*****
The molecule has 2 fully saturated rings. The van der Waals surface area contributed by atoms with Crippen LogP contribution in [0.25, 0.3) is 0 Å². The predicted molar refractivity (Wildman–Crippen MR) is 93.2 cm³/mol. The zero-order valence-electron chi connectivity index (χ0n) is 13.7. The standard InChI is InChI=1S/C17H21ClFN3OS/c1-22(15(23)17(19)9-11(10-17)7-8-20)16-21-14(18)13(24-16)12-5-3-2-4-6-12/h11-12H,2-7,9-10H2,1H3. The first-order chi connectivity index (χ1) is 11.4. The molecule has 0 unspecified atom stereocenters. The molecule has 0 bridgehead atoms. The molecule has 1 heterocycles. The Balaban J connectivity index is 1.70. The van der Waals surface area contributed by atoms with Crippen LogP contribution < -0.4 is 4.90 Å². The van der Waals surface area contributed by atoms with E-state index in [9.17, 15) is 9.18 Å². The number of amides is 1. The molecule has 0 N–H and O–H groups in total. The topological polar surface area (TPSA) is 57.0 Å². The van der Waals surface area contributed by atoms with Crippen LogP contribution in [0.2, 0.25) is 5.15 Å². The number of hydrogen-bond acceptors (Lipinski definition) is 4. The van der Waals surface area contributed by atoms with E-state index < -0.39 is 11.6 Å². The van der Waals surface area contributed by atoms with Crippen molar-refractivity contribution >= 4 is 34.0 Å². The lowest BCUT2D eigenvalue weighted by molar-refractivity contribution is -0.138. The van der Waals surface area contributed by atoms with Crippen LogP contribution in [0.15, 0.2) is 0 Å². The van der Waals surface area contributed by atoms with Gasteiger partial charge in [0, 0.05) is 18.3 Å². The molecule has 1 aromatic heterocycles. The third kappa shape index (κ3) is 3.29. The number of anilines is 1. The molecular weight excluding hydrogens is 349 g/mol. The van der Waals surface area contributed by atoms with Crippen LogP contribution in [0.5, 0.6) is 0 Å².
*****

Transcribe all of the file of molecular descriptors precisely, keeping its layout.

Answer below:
The molecule has 2 fully saturated rings. The van der Waals surface area contributed by atoms with Crippen LogP contribution in [0.25, 0.3) is 0 Å². The predicted molar refractivity (Wildman–Crippen MR) is 93.2 cm³/mol. The zero-order valence-electron chi connectivity index (χ0n) is 13.7. The standard InChI is InChI=1S/C17H21ClFN3OS/c1-22(15(23)17(19)9-11(10-17)7-8-20)16-21-14(18)13(24-16)12-5-3-2-4-6-12/h11-12H,2-7,9-10H2,1H3. The first-order chi connectivity index (χ1) is 11.4. The molecule has 0 unspecified atom stereocenters. The molecule has 0 bridgehead atoms. The molecule has 1 heterocycles. The Balaban J connectivity index is 1.70. The van der Waals surface area contributed by atoms with Crippen LogP contribution < -0.4 is 4.90 Å². The van der Waals surface area contributed by atoms with E-state index in [9.17, 15) is 9.18 Å². The number of amides is 1. The molecule has 0 N–H and O–H groups in total. The topological polar surface area (TPSA) is 57.0 Å². The van der Waals surface area contributed by atoms with Crippen LogP contribution in [0.2, 0.25) is 5.15 Å². The number of hydrogen-bond acceptors (Lipinski definition) is 4. The van der Waals surface area contributed by atoms with E-state index < -0.39 is 11.6 Å². The van der Waals surface area contributed by atoms with Crippen molar-refractivity contribution >= 4 is 34.0 Å². The lowest BCUT2D eigenvalue weighted by molar-refractivity contribution is -0.138. The van der Waals surface area contributed by atoms with Crippen LogP contribution in [0.15, 0.2) is 0 Å². The van der Waals surface area contributed by atoms with Gasteiger partial charge in [0, 0.05) is 18.3 Å². The molecule has 1 aromatic heterocycles. The third kappa shape index (κ3) is 3.29. The number of anilines is 1. The molecular weight excluding hydrogens is 349 g/mol. The van der Waals surface area contributed by atoms with Crippen LogP contribution in [0.5, 0.6) is 0 Å².